Another person working to promote such a system is Zionist Camp co-leader Tzipi Livni. Having founded a single-leader party, Hatnua, in 2013, she has spent the past few weeks promoting the idea of open primaries in an attempt to establish a “democratic bloc.” She has said, “Israel needs two clear meta-lists, just like in the United States, where it is clear to everyone what it means to be a Republican and what it means to be a Democrat. The way to create these two blocs is through open primaries for the leaders of these blocs. If the public wants it, the politicians will have to join.”
At a July 25 discussion at IDI, Livni proposed that all the parties identified with the center-left bloc, and all organizations and associations that share their worldview, establish a mechanism to elect a chair for the entire bloc. The idea, as she explained it, is to invite anyone who identifies with that worldview to participate in the vote. Rather than voting for a particular party, they would be voting for a statement of principles. Livni believes that this could resolve the leadership crisis among the center left. Creating a unified bloc would help overcome the problems caused by politicians’ inflated egos.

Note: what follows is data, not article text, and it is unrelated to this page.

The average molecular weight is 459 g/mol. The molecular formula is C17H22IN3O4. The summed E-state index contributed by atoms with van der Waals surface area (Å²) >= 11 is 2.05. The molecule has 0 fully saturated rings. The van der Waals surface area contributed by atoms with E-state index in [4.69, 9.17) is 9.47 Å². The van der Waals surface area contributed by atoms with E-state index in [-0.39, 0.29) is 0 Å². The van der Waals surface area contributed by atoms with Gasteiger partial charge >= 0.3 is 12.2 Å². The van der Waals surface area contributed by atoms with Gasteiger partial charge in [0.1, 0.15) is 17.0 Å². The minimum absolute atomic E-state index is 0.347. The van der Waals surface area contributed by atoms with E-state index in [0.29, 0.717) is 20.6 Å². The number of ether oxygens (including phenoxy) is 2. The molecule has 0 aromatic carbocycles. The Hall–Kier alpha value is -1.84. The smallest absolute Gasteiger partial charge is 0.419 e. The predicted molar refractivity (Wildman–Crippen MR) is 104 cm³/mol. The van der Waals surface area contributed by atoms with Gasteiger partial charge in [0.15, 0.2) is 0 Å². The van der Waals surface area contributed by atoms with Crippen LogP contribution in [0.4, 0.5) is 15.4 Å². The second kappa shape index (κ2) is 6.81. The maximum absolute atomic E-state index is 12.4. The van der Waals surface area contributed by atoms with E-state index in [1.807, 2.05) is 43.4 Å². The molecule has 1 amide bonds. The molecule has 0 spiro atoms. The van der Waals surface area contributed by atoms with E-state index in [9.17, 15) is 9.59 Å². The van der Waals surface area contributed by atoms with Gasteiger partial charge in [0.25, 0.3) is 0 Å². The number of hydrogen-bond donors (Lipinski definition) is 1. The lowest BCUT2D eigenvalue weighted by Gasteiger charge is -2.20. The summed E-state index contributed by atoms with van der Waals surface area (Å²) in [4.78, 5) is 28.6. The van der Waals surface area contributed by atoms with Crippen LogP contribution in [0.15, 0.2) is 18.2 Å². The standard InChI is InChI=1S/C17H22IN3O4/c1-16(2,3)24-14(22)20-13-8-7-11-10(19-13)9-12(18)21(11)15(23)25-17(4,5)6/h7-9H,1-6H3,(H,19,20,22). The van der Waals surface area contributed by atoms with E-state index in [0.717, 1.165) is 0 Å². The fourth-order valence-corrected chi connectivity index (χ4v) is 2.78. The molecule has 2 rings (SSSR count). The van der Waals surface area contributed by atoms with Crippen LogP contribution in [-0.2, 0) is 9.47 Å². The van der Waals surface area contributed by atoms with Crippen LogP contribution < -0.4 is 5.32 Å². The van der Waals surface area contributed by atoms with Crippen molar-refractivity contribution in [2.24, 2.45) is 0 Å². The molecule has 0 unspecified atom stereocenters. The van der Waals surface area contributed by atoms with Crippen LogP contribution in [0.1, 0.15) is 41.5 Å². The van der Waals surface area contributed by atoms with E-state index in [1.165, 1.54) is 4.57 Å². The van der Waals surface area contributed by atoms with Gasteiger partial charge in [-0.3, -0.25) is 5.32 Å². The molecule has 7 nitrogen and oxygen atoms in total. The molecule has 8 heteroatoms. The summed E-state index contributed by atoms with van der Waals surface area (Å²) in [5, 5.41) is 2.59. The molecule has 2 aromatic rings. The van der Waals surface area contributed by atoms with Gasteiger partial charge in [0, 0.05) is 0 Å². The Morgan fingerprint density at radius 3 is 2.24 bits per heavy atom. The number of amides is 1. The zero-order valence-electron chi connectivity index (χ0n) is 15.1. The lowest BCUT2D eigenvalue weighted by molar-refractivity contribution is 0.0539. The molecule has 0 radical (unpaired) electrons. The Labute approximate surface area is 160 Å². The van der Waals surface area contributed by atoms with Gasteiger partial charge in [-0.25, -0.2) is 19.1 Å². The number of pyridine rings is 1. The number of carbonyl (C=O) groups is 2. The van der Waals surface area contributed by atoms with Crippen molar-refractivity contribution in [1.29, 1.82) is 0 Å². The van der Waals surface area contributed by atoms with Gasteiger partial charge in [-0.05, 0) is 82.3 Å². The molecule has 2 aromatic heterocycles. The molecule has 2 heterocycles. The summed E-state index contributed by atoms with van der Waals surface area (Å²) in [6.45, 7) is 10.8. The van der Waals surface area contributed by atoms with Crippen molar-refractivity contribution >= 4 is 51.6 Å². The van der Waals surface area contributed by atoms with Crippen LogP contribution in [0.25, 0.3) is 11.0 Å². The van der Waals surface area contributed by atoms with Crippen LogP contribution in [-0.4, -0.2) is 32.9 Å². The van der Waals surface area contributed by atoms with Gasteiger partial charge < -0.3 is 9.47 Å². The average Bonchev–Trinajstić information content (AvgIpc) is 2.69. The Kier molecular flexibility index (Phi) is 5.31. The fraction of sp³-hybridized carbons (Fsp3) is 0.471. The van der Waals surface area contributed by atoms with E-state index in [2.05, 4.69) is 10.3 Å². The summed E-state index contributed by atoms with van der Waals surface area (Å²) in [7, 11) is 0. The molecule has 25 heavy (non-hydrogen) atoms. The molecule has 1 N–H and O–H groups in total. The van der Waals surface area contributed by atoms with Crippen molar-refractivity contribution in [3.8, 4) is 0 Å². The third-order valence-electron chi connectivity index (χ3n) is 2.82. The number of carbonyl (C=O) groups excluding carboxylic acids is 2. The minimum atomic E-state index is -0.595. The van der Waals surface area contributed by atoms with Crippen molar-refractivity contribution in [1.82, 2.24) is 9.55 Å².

“Right after the 2009 elections, I headed Israel’s largest party [Kadima], with 28 seats. Then the charts based on television polls started to appear. I heard one of the pundits say, 'It is a very impressive personal achievement, but the other bloc won,'” said Livni, recalling how her party had won more seats than Netanyahu’s Likud but still lost the election because of the blocs as events evolved over the next few days. Livni was unable to gather enough Knesset members to recommend to the president that she be asked to form the next government, so Netanyahu became prime minister.
Livni’s effort to win support for her idea among the other parties in the center-left bloc — Labor and Yesh Atid — has been met with deafening silence. She can, perhaps, draw encouragement from another participant at the IDI panel, Karine Nahon of the Interdisciplinary Center of Herzliya, who studies the intersection of social networks and politics. Nahon is optimistic about the future of open primaries. She believes a switch to an open primary system over the next few years will be unavoidable due to the technological revolution and the attitude of people ages 30 and younger toward political involvement in general.
Nahon said, “They would find it strange to vote once every four years, because they are so used to being involved constantly through the internet. Technology will empower broader communities in the periphery to take part in the political realm, participate in the election of party leaders and maybe even to bring the next Obama to the fore, right here.”